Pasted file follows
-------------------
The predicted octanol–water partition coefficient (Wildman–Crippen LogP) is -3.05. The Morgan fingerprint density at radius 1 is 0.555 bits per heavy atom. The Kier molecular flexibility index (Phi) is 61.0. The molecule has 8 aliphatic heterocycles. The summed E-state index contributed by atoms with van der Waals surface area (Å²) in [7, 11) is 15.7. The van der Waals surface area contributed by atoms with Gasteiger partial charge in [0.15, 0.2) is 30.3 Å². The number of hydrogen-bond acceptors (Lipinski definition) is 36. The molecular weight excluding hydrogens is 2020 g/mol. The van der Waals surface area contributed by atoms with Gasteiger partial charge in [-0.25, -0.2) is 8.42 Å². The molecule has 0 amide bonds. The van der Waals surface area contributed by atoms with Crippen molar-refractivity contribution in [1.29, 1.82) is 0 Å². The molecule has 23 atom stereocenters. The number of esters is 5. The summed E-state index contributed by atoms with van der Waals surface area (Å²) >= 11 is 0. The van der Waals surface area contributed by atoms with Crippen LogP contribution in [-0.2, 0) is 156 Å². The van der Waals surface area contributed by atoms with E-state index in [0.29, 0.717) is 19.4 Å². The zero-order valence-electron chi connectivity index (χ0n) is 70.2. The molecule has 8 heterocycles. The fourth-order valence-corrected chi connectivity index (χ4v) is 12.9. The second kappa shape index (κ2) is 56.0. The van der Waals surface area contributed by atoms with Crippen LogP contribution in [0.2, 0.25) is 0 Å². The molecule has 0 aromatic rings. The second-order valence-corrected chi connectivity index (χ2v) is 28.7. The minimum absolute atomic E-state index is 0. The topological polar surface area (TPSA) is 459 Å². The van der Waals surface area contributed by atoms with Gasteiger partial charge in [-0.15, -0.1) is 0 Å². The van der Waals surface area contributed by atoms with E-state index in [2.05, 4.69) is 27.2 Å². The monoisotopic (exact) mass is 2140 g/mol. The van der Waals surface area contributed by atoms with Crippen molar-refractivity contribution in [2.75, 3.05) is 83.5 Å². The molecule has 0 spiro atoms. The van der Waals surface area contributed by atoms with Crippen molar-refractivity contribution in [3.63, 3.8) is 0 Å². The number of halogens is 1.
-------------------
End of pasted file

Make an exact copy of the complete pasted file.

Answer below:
The predicted octanol–water partition coefficient (Wildman–Crippen LogP) is -3.05. The Morgan fingerprint density at radius 1 is 0.555 bits per heavy atom. The Kier molecular flexibility index (Phi) is 61.0. The molecule has 8 aliphatic heterocycles. The summed E-state index contributed by atoms with van der Waals surface area (Å²) in [7, 11) is 15.7. The van der Waals surface area contributed by atoms with Gasteiger partial charge in [0.15, 0.2) is 30.3 Å². The number of hydrogen-bond acceptors (Lipinski definition) is 36. The molecular weight excluding hydrogens is 2020 g/mol. The van der Waals surface area contributed by atoms with Gasteiger partial charge in [-0.25, -0.2) is 8.42 Å². The molecule has 0 amide bonds. The van der Waals surface area contributed by atoms with Crippen molar-refractivity contribution in [1.29, 1.82) is 0 Å². The molecule has 23 atom stereocenters. The number of esters is 5. The summed E-state index contributed by atoms with van der Waals surface area (Å²) >= 11 is 0. The van der Waals surface area contributed by atoms with Crippen LogP contribution in [-0.2, 0) is 156 Å². The van der Waals surface area contributed by atoms with E-state index in [0.29, 0.717) is 19.4 Å². The zero-order valence-electron chi connectivity index (χ0n) is 70.2. The molecule has 8 heterocycles. The fourth-order valence-corrected chi connectivity index (χ4v) is 12.9. The second kappa shape index (κ2) is 56.0. The van der Waals surface area contributed by atoms with Crippen LogP contribution in [0.2, 0.25) is 0 Å². The molecule has 0 aromatic rings. The second-order valence-corrected chi connectivity index (χ2v) is 28.7. The minimum absolute atomic E-state index is 0. The topological polar surface area (TPSA) is 459 Å². The van der Waals surface area contributed by atoms with Gasteiger partial charge in [-0.15, -0.1) is 0 Å². The van der Waals surface area contributed by atoms with E-state index in [2.05, 4.69) is 27.2 Å². The monoisotopic (exact) mass is 2140 g/mol. The van der Waals surface area contributed by atoms with Crippen molar-refractivity contribution in [2.75, 3.05) is 83.5 Å². The molecule has 0 spiro atoms. The van der Waals surface area contributed by atoms with Crippen molar-refractivity contribution in [3.63, 3.8) is 0 Å². The number of halogens is 1.